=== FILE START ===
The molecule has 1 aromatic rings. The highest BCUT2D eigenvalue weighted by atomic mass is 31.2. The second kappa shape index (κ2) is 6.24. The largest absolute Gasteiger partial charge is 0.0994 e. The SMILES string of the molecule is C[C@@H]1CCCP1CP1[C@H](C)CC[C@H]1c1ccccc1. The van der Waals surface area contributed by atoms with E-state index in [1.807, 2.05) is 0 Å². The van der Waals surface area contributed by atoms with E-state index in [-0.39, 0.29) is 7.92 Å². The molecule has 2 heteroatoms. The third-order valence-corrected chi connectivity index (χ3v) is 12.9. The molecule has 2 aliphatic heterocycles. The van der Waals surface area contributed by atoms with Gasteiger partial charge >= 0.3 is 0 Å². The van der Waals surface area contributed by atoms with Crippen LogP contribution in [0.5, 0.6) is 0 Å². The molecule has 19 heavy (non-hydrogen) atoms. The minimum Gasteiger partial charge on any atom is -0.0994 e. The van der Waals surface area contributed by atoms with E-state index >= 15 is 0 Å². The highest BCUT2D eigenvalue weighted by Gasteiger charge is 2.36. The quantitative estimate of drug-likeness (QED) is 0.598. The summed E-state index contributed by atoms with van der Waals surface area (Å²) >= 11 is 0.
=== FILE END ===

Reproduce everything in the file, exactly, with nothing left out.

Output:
The molecule has 1 aromatic rings. The highest BCUT2D eigenvalue weighted by atomic mass is 31.2. The second kappa shape index (κ2) is 6.24. The largest absolute Gasteiger partial charge is 0.0994 e. The SMILES string of the molecule is C[C@@H]1CCCP1CP1[C@H](C)CC[C@H]1c1ccccc1. The van der Waals surface area contributed by atoms with E-state index in [1.807, 2.05) is 0 Å². The van der Waals surface area contributed by atoms with E-state index in [-0.39, 0.29) is 7.92 Å². The molecule has 2 heteroatoms. The third-order valence-corrected chi connectivity index (χ3v) is 12.9. The molecule has 2 aliphatic heterocycles. The van der Waals surface area contributed by atoms with Gasteiger partial charge >= 0.3 is 0 Å². The van der Waals surface area contributed by atoms with Crippen LogP contribution in [0.5, 0.6) is 0 Å². The molecule has 19 heavy (non-hydrogen) atoms. The minimum Gasteiger partial charge on any atom is -0.0994 e. The van der Waals surface area contributed by atoms with E-state index >= 15 is 0 Å². The highest BCUT2D eigenvalue weighted by Gasteiger charge is 2.36. The quantitative estimate of drug-likeness (QED) is 0.598. The summed E-state index contributed by atoms with van der Waals surface area (Å²) >= 11 is 0.